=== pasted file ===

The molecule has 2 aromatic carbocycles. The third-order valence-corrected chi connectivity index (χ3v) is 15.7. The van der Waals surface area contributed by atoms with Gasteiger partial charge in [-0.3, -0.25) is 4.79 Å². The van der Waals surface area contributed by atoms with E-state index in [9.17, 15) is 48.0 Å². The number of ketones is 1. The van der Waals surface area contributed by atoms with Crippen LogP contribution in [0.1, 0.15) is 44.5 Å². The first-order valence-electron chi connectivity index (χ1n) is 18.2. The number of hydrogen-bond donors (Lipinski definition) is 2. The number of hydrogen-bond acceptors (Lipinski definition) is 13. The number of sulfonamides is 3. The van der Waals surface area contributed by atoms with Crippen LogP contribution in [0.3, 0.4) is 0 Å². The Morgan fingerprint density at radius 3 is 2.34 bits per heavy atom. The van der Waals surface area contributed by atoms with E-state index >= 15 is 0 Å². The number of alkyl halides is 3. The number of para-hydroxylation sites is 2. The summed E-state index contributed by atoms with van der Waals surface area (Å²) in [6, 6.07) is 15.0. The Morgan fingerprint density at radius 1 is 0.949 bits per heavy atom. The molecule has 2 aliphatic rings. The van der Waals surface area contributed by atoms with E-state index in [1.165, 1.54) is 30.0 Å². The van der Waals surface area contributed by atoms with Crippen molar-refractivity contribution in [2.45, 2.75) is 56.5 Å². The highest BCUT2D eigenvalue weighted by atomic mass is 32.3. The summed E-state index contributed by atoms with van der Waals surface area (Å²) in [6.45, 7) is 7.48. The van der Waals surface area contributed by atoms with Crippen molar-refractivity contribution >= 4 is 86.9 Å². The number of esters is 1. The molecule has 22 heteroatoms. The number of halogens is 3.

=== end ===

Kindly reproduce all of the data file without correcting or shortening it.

The molecule has 2 aromatic carbocycles. The third-order valence-corrected chi connectivity index (χ3v) is 15.7. The van der Waals surface area contributed by atoms with Gasteiger partial charge in [-0.3, -0.25) is 4.79 Å². The van der Waals surface area contributed by atoms with E-state index in [9.17, 15) is 48.0 Å². The number of ketones is 1. The van der Waals surface area contributed by atoms with Crippen LogP contribution in [0.1, 0.15) is 44.5 Å². The first-order valence-electron chi connectivity index (χ1n) is 18.2. The number of hydrogen-bond donors (Lipinski definition) is 2. The number of hydrogen-bond acceptors (Lipinski definition) is 13. The number of sulfonamides is 3. The van der Waals surface area contributed by atoms with Crippen LogP contribution in [0.3, 0.4) is 0 Å². The Morgan fingerprint density at radius 3 is 2.34 bits per heavy atom. The van der Waals surface area contributed by atoms with E-state index >= 15 is 0 Å². The number of alkyl halides is 3. The number of para-hydroxylation sites is 2. The summed E-state index contributed by atoms with van der Waals surface area (Å²) in [6, 6.07) is 15.0. The Morgan fingerprint density at radius 1 is 0.949 bits per heavy atom. The molecule has 2 aliphatic rings. The van der Waals surface area contributed by atoms with E-state index in [1.165, 1.54) is 30.0 Å². The van der Waals surface area contributed by atoms with Crippen molar-refractivity contribution in [2.45, 2.75) is 56.5 Å². The highest BCUT2D eigenvalue weighted by atomic mass is 32.3. The summed E-state index contributed by atoms with van der Waals surface area (Å²) in [6.45, 7) is 7.48. The van der Waals surface area contributed by atoms with Crippen molar-refractivity contribution >= 4 is 86.9 Å². The number of esters is 1. The molecule has 22 heteroatoms. The number of halogens is 3.